Maunakea Presents an Historic Opportunity to Unite the Hawaiian People


Keli‘i Akina, Ph.D., Trustee, At-Large

E Hana Kākou! Maunakea has captured the attention of the world. While the fate of the Thirty Meter Telescope has been the focal point, deeper issues have come to the surface. Proper stewardship of the mauna, unaddressed grievances, and even Hawaiian identity itself, have inspired thousands of Kanaka Maoli to rally. Some have stated that “it’s not about the TMT.”

As for the TMT, recent surveys reflect that Hawaiians do not all hold the same view. A Civil Beat poll published on August 8, 2019 shows that 48% of those surveyed who identified as Hawaiian oppose building the TMT on Maunakea, while 44% support it (7% are neutral/undecided).

The news media largely focus on the conflict between the kia‘i, or protectors of the Mauna, and the state government. The less publicized conflict, which is evident to us in the broader Hawaiian community, is the conflict between Hawaiians with differing views on TMT.

Hawaiians on either side of the issue are equipped with sophisticated, valid arguments. But what stands out is what they have in common. Regardless of their stance, they are sincere, passionate and committed. And both sides sense that the time has come for a renewed Hawaiian identity.

I respect the kia‘i, and stand with them in calling for pono management of Maunakea. And I commend my colleague, Trustee Hulu Lindsey, for the courage with which she stood in her beliefs, with other kūpuna arrested on the Mauna.

I also respect those Hawaiians who support the TMT for the scientific, educational and economic opportunities it can bring Hawaiians and the world. Theirs is a vision that Maunakea has room for both science and the sacred.

As master navigator Kalepa Baybayan says, “There is more than enough room for people to have their own practice, cultural practice, scientific research. We just need to have the collective will to share the Mauna.” Some disagree with him. And others disagree with Trustee Hulu Lindsey. But I hope that we can all agree that both of these kupuna deserve our utmost respect and aloha.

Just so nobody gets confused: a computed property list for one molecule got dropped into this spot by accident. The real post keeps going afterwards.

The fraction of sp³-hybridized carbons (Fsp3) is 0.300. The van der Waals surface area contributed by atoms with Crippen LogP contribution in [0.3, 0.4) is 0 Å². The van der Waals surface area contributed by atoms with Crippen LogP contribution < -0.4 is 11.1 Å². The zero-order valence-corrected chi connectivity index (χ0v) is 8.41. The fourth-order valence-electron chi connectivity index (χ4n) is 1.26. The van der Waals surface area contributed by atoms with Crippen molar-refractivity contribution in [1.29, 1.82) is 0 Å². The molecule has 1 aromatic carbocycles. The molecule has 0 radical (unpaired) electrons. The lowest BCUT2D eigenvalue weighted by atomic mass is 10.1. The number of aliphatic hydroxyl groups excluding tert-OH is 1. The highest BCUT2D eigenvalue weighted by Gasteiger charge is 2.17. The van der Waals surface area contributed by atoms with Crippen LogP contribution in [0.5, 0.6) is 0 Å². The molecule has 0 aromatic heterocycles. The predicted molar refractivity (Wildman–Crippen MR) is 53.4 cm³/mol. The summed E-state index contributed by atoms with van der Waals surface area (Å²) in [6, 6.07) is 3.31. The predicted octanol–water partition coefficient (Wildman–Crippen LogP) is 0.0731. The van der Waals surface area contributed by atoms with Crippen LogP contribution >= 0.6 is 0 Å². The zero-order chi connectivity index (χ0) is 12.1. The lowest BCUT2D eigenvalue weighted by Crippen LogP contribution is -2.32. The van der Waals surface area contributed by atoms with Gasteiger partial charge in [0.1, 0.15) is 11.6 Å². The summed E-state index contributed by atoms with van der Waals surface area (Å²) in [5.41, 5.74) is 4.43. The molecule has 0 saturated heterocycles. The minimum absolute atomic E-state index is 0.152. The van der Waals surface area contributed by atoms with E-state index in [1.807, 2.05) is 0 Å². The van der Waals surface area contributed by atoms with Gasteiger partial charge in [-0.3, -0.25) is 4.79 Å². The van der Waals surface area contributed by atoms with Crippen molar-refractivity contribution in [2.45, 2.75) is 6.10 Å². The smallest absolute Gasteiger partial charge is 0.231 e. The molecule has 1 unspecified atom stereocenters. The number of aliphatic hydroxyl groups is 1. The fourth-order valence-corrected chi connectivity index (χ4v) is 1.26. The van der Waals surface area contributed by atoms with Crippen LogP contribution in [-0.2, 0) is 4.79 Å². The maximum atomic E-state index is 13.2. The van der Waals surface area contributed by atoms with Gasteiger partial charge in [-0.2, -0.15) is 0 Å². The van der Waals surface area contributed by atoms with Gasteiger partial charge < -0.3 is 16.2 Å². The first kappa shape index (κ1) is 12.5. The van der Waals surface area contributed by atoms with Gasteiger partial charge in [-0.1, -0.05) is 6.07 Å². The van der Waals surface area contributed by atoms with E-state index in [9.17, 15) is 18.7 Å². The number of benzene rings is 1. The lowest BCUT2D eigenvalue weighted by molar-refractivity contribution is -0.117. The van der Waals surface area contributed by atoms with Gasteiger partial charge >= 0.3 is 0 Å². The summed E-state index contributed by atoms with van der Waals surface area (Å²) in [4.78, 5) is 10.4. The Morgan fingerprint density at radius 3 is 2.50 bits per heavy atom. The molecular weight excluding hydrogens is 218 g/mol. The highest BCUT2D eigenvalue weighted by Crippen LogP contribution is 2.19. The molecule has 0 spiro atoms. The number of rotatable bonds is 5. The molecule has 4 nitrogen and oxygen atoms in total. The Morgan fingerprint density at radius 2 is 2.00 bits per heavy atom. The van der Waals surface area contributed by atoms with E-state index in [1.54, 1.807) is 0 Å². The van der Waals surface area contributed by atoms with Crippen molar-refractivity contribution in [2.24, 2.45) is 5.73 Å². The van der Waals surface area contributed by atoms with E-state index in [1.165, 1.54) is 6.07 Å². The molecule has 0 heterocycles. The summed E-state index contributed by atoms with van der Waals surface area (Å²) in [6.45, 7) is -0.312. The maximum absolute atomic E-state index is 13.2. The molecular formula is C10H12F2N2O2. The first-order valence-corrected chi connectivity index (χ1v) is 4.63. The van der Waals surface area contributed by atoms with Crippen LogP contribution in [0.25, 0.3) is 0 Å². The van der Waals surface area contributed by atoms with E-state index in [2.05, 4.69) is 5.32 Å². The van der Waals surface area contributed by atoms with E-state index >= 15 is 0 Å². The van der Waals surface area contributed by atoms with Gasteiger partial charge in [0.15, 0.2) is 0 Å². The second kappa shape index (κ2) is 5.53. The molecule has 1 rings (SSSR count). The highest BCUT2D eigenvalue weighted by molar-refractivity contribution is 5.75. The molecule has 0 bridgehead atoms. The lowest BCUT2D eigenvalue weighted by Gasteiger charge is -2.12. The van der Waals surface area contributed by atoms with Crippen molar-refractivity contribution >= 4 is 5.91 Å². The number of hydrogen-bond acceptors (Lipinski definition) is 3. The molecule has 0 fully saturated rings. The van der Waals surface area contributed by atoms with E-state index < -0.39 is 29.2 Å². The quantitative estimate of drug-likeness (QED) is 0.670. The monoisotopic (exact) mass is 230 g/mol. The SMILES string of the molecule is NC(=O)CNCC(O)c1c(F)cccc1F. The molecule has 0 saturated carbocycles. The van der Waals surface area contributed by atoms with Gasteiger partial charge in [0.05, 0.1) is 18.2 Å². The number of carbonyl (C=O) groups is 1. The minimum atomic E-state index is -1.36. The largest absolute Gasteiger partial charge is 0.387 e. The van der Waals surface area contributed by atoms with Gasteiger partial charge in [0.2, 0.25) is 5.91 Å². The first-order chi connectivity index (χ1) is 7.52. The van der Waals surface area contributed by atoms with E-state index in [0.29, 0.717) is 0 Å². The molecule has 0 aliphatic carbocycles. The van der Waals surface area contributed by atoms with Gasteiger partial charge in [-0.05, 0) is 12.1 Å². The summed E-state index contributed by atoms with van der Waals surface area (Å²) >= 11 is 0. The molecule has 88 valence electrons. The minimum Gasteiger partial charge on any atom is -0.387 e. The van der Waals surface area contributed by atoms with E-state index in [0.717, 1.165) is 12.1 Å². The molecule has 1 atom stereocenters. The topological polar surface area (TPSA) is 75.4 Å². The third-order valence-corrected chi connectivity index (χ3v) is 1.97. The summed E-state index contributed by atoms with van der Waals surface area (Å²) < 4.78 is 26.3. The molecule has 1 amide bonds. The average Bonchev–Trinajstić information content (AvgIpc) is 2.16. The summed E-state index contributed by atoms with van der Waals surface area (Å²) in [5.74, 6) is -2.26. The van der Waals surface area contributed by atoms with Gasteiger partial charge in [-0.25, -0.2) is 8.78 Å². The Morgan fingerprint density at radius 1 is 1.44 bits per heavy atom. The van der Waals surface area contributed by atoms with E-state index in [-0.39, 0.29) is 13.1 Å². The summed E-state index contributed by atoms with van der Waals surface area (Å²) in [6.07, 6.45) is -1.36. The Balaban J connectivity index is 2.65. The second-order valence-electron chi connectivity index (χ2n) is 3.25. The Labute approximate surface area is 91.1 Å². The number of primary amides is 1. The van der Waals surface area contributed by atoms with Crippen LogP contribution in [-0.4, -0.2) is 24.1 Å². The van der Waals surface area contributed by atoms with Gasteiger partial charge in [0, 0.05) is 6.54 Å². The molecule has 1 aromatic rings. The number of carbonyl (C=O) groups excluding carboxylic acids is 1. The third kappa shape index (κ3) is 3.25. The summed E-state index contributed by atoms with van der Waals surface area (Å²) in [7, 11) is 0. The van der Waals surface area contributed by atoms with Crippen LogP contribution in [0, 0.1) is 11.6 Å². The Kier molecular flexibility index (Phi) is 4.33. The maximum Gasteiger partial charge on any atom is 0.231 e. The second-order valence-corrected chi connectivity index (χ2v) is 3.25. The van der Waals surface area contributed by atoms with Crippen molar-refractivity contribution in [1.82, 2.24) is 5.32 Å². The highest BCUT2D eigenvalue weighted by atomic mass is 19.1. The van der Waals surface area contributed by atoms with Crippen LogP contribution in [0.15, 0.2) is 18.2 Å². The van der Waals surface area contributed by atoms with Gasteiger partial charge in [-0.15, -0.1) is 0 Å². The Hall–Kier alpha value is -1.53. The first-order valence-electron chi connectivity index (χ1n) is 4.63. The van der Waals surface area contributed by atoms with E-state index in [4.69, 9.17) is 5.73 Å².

Our path forward as a lāhui must first be one of civility and tolerance toward each other.

Secondly, we need to look beyond our differences and build upon our common ground. For example, I voted in favor of an OHA resolution to provide humanitarian aid to beneficiaries on the Mauna. I proposed that the resolution be amended to also acknowledge OHA beneficiaries who support the TMT. This would have been consistent with OHA’s official position of neutrality on TMT, and OHA’s kuleana to stand by all Hawaiian beneficiaries regardless of their political views. OHA must play a role in bringing people together.

Hopefully, TMT supporters can embrace the deep concerns of the Kia‘i Mauna, and in turn the kia‘i can consider the values of TMT supporters and explore how reverence for Maunakea can co-exist with the TMT.

Maunakea presents a historic opportunity to all Hawaiians, to unite rather than divide. For divided there is nothing we can do, but united there is nothing that can stop us. If we reduce Maunakea to a win-lose proposition, then almost half of all Hawaiians will be disaffected. That’s a terrible price to pay for not being able to come together. But if we can listen to and respect each other, and embrace what is common between us all, we have a historic opportunity to define ourselves. Let’s realize the significance of this moment, and seize the opportunity to move together in unity as a great lāhui.

E hana kākou! / Let’s work together!